A new exhibit is flipping the script on LGBTQ+ awareness — letters and photos of encouragement will come not from the accepted, but from the accepting.
The exhibit, titled “Acceptance Journeys Pittsburgh,” is on display around campus, with two to four narratives stopping in Posvar Hall, Parran Hall and O’Hara Student Center now through the first week of April. The exhibit holds a collection of photographs and short personal stories of love from straight Pittsburghers of all ages — siblings, friends and parents — written to an LGBTQ+ person. A team from the Department of Infectious Diseases and Microbiology at Pitt’s Graduate School of Public Health collected each participant’s stories, which are set on easels next to the author and subject’s photograph, in order to address LGBTQ+ stigma.
The exhibit is an offshoot of “Acceptance Stories Milwaukee,” which was a similar campaign the Centers for Disease Control and Prevention, Diverse and Resilient — a community organization — and the University of Wisconsin-Madison launched in 2011. Organizations in St. Louis and Cleveland have also launched sister programs.
The idea of a Pittsburgh version first came to fruition in 2014, when a team from the School of Public Health began conducting focus groups and launched a billboard and social media campaign in the city to gather stories from individuals who wanted to share their acceptance and love for members of the LGBTQ+ community.
“We did a lot of work to determine how ready Pittsburgh was for this conversation,” said Sarah Krier, the director of the Acceptance Journeys program.
In conjunction with the University-wide Year of the Humanities initiative, “Acceptance Journeys” will conclude by holding panel discussion in the Cathedral of Learning 11:30 a.m. April 7. It will include Pitt faculty involved in the project, as well as representatives from the “Acceptance Journeys” program within Pitt’s Graduate School of Public Health. “Acceptance Journeys” experts from many different fields, including journalism, psychology, anthropology and women’s studies, will speak in the panel.
The event’s press release states that LGBTQ+ stigma is especially high for young black men, putting them at an increased risk of HIV and community isolation. Krier said this year’s “Acceptance Journeys’” focus “is on sharing photos and stories of acceptance, primarily of LGBT people of color, and their friends and family. By disseminating these stories throughout the community, we’re countering stigma and normalizing acceptance.”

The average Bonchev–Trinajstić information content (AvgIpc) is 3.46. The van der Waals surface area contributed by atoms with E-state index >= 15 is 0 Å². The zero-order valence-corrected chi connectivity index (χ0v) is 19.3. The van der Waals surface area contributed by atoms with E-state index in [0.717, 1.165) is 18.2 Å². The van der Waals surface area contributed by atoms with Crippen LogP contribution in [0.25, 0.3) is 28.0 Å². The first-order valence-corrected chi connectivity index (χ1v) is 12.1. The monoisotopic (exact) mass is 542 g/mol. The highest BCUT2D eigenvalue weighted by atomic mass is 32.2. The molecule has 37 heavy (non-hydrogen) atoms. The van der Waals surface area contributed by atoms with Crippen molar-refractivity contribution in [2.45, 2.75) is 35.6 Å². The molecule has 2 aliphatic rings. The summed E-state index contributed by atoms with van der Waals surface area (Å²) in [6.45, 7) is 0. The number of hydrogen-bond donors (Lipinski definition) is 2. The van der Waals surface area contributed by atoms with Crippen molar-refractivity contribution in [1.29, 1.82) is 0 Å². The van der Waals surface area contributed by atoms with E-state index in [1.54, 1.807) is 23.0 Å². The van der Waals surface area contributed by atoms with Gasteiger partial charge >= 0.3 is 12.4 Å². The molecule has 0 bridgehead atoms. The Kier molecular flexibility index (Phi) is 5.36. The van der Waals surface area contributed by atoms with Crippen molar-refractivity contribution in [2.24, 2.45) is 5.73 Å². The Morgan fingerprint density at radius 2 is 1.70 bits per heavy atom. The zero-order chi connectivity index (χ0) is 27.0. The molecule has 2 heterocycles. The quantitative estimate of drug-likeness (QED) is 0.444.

Marcus Robinson, president of Pitt’s Rainbow Alliance, said people of color tend to be underrepresented in LGBTQ+ efforts reducing stigma.
“So many LGBTQIA groups suffer from a lack of people of color attending their events, and in order to say you are really representing the community you need to ensure that all identities are being included and respected,” Robinson, who is a gay black man, said. “Personally, I’ve just also felt that many LGBTQIA groups could make a better effort to diversify, as it can be alienating to be the only person of color.”
Krier said young gay black men often feel left out of larger LGBTQ+ social movements.
“One thing that’s come up in focus groups is that they often don’t see themselves represented in campaigns to address stigma,” she said.
While making an effort to target minorities specifically, “Acceptance Journeys” vignettes often contain pieces of advice for other straight people who may be struggling to accept a gay or transgender friend or family member.
“It takes a lot to stand up,” Krier said. “And our campaign is different in that we are collecting stories from families and friends, the non-LGBT person.”
One “Acceptance Journeys” contributor named Michelle, who described her relationship with her gay brother Michael, wrote, “It’s a personal question that you have to ask yourself. “If you love a person, if you’re friends with a person, if you cherish a person, then those labels shouldn’t matter.”
Another contributor, Luis, who spoke of his gay brother’s premature death in a car accident, wrote, “If someone comes out, whether it’s a friend or a relative, we have to not only be open-minded, but also understanding. We have to see the person as a whole, without judgement. We have to give encouragement, love, affection.”
Krier said it was often difficult to gather stories from straight-identifying men, possibly due to increased pressure on men to validate their heterosexuality.
“If you’re a straight-identifying man and you’re out and visible about a friendship with a gay identifying man, that may call your sexuality into question,” she said.
Many of the pieces in the exhibit also address the conflict between deep-held religious views and accepting an LGBTQ+ child or sibling. They do so in a largely non-controversial way, avoiding the stickiness of religious views on homosexuality, and instead focusing on loving and accepting LGBTQ+ individuals for who they are.
One participant, Nadine, wrote about her gay son Brandon, telling of her decision to “let God do the judging. Until that time, I’m here to love and to draw people to a loving God.”
In another story from Rev. Kelly, she describes her close relationship with a gay congregation member, Gary, and his involvement in her son’s life.
“It’s so important to for me that Gary is in my child’s life,” she wrote. “Not only do I want my son to experience difference, I want him to understand there is no stigma.”
Each story is displayed alongside a photograph of the individuals sharing their story, typically taken in a familiar setting for the participants. The exhibit is accompanied with an online gallery at Pittsburgh’s “Acceptance Journeys” website.
“The journey is very real, and the struggle to accept is very real. We are hoping that in these stories people see themselves,” Krier said. “This is Pittsburgh. These are the people that you know and work and live with. This is about bringing the message home.”